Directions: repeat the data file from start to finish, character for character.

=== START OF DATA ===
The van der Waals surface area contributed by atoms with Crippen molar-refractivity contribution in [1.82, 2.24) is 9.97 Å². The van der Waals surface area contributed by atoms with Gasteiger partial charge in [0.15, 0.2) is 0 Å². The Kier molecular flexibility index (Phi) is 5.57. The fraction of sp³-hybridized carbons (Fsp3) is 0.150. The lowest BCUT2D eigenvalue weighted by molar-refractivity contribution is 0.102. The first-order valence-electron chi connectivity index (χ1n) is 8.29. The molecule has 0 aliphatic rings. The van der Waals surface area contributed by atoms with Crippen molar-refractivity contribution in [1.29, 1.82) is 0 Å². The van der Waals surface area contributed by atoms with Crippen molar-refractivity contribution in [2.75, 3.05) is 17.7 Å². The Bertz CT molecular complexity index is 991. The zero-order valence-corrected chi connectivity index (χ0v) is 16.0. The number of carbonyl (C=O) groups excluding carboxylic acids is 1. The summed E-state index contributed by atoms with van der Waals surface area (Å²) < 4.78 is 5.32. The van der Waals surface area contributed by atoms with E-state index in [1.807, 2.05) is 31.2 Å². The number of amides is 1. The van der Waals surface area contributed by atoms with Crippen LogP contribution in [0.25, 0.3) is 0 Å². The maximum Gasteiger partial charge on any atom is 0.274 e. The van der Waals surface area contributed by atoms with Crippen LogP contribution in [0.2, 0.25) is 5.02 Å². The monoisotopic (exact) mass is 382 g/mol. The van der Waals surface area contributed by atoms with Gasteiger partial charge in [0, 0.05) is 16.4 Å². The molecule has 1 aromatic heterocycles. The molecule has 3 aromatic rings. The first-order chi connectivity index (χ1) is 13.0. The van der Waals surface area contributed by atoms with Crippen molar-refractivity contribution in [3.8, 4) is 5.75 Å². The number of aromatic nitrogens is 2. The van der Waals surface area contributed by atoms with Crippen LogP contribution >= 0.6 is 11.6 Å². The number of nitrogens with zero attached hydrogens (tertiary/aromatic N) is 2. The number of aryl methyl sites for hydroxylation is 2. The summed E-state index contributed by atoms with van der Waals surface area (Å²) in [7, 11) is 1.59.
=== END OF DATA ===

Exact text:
The van der Waals surface area contributed by atoms with Crippen molar-refractivity contribution in [1.82, 2.24) is 9.97 Å². The van der Waals surface area contributed by atoms with Gasteiger partial charge in [0.15, 0.2) is 0 Å². The Kier molecular flexibility index (Phi) is 5.57. The fraction of sp³-hybridized carbons (Fsp3) is 0.150. The lowest BCUT2D eigenvalue weighted by molar-refractivity contribution is 0.102. The first-order valence-electron chi connectivity index (χ1n) is 8.29. The molecule has 0 aliphatic rings. The van der Waals surface area contributed by atoms with Crippen molar-refractivity contribution in [1.29, 1.82) is 0 Å². The van der Waals surface area contributed by atoms with Crippen molar-refractivity contribution in [2.75, 3.05) is 17.7 Å². The Bertz CT molecular complexity index is 991. The zero-order valence-corrected chi connectivity index (χ0v) is 16.0. The number of carbonyl (C=O) groups excluding carboxylic acids is 1. The summed E-state index contributed by atoms with van der Waals surface area (Å²) < 4.78 is 5.32. The van der Waals surface area contributed by atoms with E-state index in [1.807, 2.05) is 31.2 Å². The number of amides is 1. The van der Waals surface area contributed by atoms with Crippen LogP contribution in [0.25, 0.3) is 0 Å². The maximum Gasteiger partial charge on any atom is 0.274 e. The van der Waals surface area contributed by atoms with Crippen LogP contribution in [0.2, 0.25) is 5.02 Å². The monoisotopic (exact) mass is 382 g/mol. The van der Waals surface area contributed by atoms with Gasteiger partial charge in [0, 0.05) is 16.4 Å². The molecule has 1 aromatic heterocycles. The molecule has 3 aromatic rings. The first-order chi connectivity index (χ1) is 13.0. The van der Waals surface area contributed by atoms with Crippen molar-refractivity contribution in [3.8, 4) is 5.75 Å². The number of aromatic nitrogens is 2. The van der Waals surface area contributed by atoms with Crippen LogP contribution >= 0.6 is 11.6 Å². The number of nitrogens with zero attached hydrogens (tertiary/aromatic N) is 2. The number of aryl methyl sites for hydroxylation is 2. The summed E-state index contributed by atoms with van der Waals surface area (Å²) in [7, 11) is 1.59.